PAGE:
The academic journal Polar Science presents polar


image: The National Institute of Polar Research (NIPR) has published a special issue ‘Recent Advances in Climate Science of the Polar Region (To commemorate the contributions of the late Dr SZ Qasim, a pioneer Dean of the Indian Polar Programme)’ in full academic review polar science.
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Credit: NIPR

The National Institute of Polar Research (NIPR) publishes Polar sciencewhich is a quarterly peer-reviewed journal dealing with polar science in collaboration with Elsevier BV. the contributions of the late Dr. SZ Qasim, pioneering Dean of the Indian Polar Program), which featured polar science in India.

India first participated in Antarctic observation in the early 1980s, and this participation was led by a marine biologist, the late Dr. Syed Zahoor Qasim (1926-2015). Dr. Qasim, who served as director of the National Institute of Oceanography, was appointed secretary of the then newly created Department of Environment in 1981. In December of the same year, he successfully led the first Indian expedition to Antarctic.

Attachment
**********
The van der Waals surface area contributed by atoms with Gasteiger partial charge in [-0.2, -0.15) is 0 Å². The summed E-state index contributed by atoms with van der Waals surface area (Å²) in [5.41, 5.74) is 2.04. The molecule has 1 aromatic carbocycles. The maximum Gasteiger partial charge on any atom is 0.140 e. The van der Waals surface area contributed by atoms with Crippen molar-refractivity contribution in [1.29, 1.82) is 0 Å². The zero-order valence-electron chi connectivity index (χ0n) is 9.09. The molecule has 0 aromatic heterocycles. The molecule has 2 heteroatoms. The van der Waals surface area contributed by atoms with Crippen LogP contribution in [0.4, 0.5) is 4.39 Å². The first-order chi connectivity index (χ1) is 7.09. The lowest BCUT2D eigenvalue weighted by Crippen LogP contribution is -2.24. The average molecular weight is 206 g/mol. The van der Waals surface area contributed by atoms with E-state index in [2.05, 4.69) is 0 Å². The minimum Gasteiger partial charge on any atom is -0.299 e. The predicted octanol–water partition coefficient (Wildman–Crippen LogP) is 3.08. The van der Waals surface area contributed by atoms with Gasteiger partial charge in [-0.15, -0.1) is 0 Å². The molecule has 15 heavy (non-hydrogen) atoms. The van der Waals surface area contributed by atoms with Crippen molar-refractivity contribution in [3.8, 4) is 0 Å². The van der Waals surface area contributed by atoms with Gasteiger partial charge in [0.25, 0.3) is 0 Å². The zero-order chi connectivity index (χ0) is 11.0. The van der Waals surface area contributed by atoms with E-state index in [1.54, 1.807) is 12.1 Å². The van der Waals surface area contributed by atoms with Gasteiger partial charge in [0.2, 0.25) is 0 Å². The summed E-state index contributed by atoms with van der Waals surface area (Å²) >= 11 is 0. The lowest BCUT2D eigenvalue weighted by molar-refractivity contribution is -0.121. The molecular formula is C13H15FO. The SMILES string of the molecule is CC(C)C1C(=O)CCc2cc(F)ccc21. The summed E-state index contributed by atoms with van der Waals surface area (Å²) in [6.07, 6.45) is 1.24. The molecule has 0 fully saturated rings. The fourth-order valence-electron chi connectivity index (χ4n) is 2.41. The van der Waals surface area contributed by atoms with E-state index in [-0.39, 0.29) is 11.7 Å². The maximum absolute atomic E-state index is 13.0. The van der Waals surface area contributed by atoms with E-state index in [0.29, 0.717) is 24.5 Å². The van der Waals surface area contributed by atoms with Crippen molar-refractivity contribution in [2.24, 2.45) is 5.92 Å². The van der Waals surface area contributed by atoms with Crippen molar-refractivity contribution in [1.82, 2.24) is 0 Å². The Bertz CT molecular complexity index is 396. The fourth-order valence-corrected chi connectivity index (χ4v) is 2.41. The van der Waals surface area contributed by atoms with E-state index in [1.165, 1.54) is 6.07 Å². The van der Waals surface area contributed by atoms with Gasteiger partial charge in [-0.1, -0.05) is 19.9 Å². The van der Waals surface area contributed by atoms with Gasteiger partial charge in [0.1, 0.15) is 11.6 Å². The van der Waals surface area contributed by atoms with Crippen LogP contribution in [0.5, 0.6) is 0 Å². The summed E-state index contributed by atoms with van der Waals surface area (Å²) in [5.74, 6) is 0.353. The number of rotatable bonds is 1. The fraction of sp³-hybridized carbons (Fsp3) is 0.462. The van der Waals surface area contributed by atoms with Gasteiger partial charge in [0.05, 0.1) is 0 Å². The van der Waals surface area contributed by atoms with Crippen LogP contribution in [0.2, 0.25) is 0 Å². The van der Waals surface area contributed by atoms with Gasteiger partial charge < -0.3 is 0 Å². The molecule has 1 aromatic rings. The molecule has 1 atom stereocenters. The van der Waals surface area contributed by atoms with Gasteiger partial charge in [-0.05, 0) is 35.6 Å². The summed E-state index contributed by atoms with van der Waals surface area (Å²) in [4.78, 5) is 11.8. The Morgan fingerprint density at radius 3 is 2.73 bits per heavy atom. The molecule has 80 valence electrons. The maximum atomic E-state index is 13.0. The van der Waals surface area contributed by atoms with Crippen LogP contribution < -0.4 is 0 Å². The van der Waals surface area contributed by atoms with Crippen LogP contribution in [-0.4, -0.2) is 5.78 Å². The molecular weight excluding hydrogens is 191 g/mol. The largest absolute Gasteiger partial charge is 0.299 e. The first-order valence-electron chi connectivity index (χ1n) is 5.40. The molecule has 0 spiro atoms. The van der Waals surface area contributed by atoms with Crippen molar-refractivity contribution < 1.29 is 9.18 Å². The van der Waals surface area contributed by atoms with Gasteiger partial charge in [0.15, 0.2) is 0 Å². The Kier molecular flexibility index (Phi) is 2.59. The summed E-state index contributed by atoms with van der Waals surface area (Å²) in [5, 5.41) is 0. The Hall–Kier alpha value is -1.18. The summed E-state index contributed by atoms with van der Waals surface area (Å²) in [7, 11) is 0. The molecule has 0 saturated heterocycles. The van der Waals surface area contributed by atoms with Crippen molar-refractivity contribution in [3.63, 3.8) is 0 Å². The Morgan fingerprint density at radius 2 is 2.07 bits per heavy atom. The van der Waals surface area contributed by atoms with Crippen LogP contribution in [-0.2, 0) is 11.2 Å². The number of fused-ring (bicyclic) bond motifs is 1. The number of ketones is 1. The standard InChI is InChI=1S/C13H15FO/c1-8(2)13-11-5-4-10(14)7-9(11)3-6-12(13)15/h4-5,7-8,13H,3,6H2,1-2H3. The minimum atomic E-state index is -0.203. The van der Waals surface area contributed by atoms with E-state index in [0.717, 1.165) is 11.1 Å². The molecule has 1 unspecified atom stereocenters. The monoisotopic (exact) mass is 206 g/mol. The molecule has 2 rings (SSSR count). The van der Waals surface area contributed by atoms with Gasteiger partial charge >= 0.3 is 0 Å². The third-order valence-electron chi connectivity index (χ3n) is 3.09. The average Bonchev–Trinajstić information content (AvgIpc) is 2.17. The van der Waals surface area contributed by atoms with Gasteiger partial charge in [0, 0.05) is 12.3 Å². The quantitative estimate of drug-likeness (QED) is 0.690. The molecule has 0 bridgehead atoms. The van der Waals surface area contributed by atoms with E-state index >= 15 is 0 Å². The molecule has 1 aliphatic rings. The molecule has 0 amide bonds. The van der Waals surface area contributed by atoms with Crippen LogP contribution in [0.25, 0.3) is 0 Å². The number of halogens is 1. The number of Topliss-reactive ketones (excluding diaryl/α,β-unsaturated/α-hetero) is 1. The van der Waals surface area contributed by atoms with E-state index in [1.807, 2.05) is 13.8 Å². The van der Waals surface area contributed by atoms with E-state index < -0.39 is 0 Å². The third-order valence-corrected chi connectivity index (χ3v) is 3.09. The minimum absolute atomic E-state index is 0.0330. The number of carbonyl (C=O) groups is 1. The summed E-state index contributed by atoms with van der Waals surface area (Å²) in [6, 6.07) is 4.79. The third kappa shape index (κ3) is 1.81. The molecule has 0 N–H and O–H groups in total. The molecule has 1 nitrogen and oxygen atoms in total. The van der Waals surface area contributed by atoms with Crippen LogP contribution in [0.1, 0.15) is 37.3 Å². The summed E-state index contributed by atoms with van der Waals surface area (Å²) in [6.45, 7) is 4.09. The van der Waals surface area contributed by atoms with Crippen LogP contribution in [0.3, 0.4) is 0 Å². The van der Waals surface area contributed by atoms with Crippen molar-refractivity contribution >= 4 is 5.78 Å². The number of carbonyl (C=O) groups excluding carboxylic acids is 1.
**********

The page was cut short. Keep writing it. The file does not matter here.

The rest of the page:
Currently, India operates two research stations in Antarctica, namely Maitri Station and Bharati Station, and continues to make significant contributions to the international Antarctic observing community. Additionally, India is conducting observations at the Ny-Ålesund research station in the Svalbard archipelago in the Arctic region. This progress of India in polar science is indebted to the great achievements of Dr. Qasim. The NIPR planned to publish a special issue focusing on recent advances in polar weather science in commemoration of Dr Qasim.

In this special issue, 23 articles written mainly by Indian researchers were published, covering polar meteorology to broader topics related to the polar region, such as environmental changes, meteorological/hydrological observation, paleoclimatology, research geological and glaciological on soil sediments, lake bottoms. , and coastal ocean floors. The main articles published in this issue are summarized as follows.

  • The sedimentation age of continental bedrock was investigated based on rocks obtained at the Schirmacher oasis (coastal bare rock area) around Maitri station and the results were compared with those obtained in the African belt of the Mozambique, the Antarctic mountains of Sør Rondane and Madagascar. Based on the results obtained, the origin of the Schirmacher oasis has been discussed (Vadlamani et al.).
  • The transition of glacial recession has been elucidated through sediment investigation in the Schirmacher Oasis and its topography (Dharwadkar et al.).